Sportswriters effectively using Twitter

Posted by Austin Cannon

Like most of you, I use Twitter as my main source of breaking news. I especially like it because I can get my absolutely vital Kansas City sports news even when I’m here in Des Moines.

For my sports fix, I follow a couple sportswriters from The Kansas City Star, Bob Dutton  (@Royals_Report) and Sam Mellinger (@mellinger).

Dutton is the beat writer for my hometown Kansas City Royals (no jokes, please) and Mellinger is a columnist who specializes in the Royals, Chiefs, Mizzou, KU, K-State and anything else related to KC sports. 

Anyways, Twitter.

Both use it to tweet links to what they wrote. It’s another way to reach their audience when print is supposedly dying. Standard journalist behavior.

They use it to tweet instant sports news.

That’s expected. I want to focus on how they both use Twitter to interact with those of us who don’t have a seat in the press box.

Every so often, Dutton will promote a live-chat where he answers questions about everything Royals.

Mellinger has ‘Twitter Tuesday.” Every Monday, he asks for questions over Twitter. On Tuesday, he publishes the questions and answers on his blog, “Don’t Kill the Mellinger.” I always give it a read.

They don’t always rely on live-chats and blogs either. They often just reply via tweet.

This proves that newspaper journalism is more than just writing everyday. There’s much more interaction with readers. KC sports fans have unlimited access to the guys closest to their favorite teams, assuming they don’t get blocked. It’s not only sportswriters either, all major journalists use Twitter nowadays. It’s another audience, it’s more freedom and it’s the best way to get breaking news out the quickest. It’s way better than simply having one article to read in the paper every morning.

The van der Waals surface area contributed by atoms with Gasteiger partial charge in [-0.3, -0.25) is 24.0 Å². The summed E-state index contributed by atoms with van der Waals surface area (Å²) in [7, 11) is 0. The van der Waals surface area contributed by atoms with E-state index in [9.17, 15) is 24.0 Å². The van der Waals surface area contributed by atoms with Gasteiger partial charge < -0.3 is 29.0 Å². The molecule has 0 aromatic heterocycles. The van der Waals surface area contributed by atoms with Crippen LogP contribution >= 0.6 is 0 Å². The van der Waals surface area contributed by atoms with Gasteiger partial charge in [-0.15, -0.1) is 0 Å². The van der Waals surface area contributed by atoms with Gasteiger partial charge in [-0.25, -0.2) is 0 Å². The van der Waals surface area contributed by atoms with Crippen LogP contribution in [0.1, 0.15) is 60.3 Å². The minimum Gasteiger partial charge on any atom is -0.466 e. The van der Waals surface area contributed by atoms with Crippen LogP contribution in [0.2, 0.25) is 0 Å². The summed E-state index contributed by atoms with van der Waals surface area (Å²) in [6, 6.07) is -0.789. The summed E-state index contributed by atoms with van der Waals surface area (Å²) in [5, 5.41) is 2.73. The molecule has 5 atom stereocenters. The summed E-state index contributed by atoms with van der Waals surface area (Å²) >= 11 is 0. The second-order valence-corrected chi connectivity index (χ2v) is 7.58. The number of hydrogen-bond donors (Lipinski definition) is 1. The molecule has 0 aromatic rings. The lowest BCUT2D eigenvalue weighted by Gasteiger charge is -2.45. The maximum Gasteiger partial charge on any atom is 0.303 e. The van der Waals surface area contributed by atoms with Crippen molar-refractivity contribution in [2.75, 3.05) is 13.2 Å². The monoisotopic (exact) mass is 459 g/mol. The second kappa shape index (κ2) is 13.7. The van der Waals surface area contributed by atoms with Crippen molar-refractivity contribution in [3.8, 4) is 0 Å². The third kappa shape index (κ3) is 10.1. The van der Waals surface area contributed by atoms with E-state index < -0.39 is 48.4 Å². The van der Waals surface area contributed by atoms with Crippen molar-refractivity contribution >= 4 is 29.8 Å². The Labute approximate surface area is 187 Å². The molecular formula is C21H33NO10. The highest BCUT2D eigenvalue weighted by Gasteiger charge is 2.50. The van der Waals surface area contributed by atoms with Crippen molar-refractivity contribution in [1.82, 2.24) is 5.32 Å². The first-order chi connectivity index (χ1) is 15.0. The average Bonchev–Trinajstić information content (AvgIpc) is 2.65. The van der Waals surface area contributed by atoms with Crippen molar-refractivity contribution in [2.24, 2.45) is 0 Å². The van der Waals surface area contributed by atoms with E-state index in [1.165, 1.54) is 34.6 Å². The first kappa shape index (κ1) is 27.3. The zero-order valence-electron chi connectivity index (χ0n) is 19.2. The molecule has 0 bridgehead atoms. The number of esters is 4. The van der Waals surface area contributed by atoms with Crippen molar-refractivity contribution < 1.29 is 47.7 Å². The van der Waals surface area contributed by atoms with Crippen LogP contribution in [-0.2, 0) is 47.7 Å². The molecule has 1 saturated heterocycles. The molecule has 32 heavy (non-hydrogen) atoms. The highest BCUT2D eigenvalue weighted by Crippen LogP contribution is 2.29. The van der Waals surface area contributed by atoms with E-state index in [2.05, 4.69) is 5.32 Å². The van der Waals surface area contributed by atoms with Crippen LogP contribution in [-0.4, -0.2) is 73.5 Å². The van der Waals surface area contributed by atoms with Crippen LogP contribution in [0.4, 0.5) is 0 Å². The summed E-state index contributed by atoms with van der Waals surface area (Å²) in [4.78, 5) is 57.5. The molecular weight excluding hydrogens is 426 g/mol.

And with that, I leave you with some trademark Bob Dutton sass.

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One response to “Sportswriters effectively using Twitter

  1. Austin, I agree that Twitter is a fantastic outlet for sports coverage, especially when newspapers don’t have the breaking news appeal that sports fans demand (though I’d argue that news can be “too” breaking, leading to factual inaccuracies). I’m hooked to my @Packers stream for score updates, truth be told. And sports aside, you convey a good point that Twitter grants journalists an outlet to closely connect with readers. Twitter profiles give a more personal, and accessible, face to journalists… something that a stack of newspaper pages simply can’t do as effectively. -Kayli

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